Former EUCOM Commander Dies

Retired Army Gen. Bernard W. Rogers. (Official Department of Defense file photo)

STUTTGART, Germany — Former Commander in Chief of U.S. European Command, retired Army Gen. Bernard W. Rogers, died Oct. 27 at Inova Fairfax Hospital in Falls Church, Va. He was 87 years old.

Rogers was appointed Supreme Allied Commander of North Atlantic Treaty Organization and Commander in Chief, U.S. European Command in July 1979. He retired from active duty in June 1987.

He served as EUCOM Commander in Chief during a critical period for NATO and EUCOM, including during the Soviet invasion of Afghanistan, the Iranian hostage crisis, the Beirut barracks bombing, Operation Eldorado Canyon against Libya and the controversial deployment of Pershing II and Ground Launched Cruise Missiles. Through an alliance of strength, victory by the West was secured in the Cold War during his tenure at EUCOM.

Rogers spent an unprecedented eight years as the commander of NATO and EUCOM due to his leadership and statesmanship. This, coupled with his knowledge and experience as a Soldier and warrior, allowed both organizations to become stronger than in any time in their history.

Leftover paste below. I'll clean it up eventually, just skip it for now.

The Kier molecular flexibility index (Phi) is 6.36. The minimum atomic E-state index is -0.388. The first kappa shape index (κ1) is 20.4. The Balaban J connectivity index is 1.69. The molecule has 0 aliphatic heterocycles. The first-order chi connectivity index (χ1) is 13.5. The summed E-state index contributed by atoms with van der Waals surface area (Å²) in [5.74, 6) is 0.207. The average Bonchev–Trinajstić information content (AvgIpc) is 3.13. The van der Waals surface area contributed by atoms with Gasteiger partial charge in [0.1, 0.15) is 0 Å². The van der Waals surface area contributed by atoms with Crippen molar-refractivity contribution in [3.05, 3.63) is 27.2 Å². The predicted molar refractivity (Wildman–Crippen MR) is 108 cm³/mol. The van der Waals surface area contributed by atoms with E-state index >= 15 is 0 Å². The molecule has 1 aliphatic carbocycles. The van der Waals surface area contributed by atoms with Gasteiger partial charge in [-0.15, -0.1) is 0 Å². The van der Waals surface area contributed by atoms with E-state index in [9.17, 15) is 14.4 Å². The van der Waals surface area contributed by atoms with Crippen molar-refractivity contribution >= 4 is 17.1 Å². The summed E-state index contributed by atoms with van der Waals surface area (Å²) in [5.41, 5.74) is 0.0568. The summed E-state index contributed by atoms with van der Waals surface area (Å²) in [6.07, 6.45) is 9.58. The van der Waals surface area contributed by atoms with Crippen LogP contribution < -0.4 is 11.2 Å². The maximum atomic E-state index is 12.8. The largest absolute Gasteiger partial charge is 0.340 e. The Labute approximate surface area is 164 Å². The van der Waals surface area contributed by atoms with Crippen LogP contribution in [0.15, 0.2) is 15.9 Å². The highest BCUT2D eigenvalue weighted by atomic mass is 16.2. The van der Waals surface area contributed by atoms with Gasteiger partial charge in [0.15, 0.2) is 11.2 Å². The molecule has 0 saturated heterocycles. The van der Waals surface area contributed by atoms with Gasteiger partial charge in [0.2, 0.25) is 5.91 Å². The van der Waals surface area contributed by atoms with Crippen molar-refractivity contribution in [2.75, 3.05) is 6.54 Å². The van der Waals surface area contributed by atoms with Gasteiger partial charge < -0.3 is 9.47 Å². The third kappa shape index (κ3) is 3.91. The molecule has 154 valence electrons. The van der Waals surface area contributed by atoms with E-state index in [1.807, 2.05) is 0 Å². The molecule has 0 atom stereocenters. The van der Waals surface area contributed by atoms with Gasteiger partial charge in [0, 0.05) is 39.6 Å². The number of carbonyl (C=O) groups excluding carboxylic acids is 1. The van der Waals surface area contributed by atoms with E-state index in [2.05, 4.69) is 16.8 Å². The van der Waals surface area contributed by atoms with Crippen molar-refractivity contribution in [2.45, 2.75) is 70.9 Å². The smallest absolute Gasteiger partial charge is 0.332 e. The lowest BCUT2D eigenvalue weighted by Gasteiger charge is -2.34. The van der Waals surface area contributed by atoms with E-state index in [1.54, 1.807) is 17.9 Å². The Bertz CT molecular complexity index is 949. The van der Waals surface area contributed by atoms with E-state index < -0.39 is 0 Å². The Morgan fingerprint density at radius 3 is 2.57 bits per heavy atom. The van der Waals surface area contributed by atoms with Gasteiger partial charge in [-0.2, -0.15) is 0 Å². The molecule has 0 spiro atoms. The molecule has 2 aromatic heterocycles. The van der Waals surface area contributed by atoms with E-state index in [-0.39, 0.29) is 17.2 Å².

At the conclusion of his service with NATO and EUCOM, Rogers' accomplishments were recognized with the presentation of the Defense, Army, Navy and Air Force Distinguished Service Medals, in addition to numerous foreign awards and decorations.

Born in Fairview, Kansas, Rogers entered and later graduated from the U.S. Military Academy at West Point in 1943 as a second lieutenant in the infantry. Prior to West Point, he completed a tour as an enlisted Soldier in the Kansas Army National Guard.

Army Gen. Gordon R. Sullivan, president of the Association of the U.S. Army's Council of Trustees said, "Today, our nation lost a great American Soldier, warrior, scholar, statesman and patriot who served his country in uniform with distinction, dedication and honor for 44 years."

He is survived by his wife, Ann E. Rogers, McLean, Va., a son, Michael W., and two daughters, Diane Opperman and Susan Kroetch.

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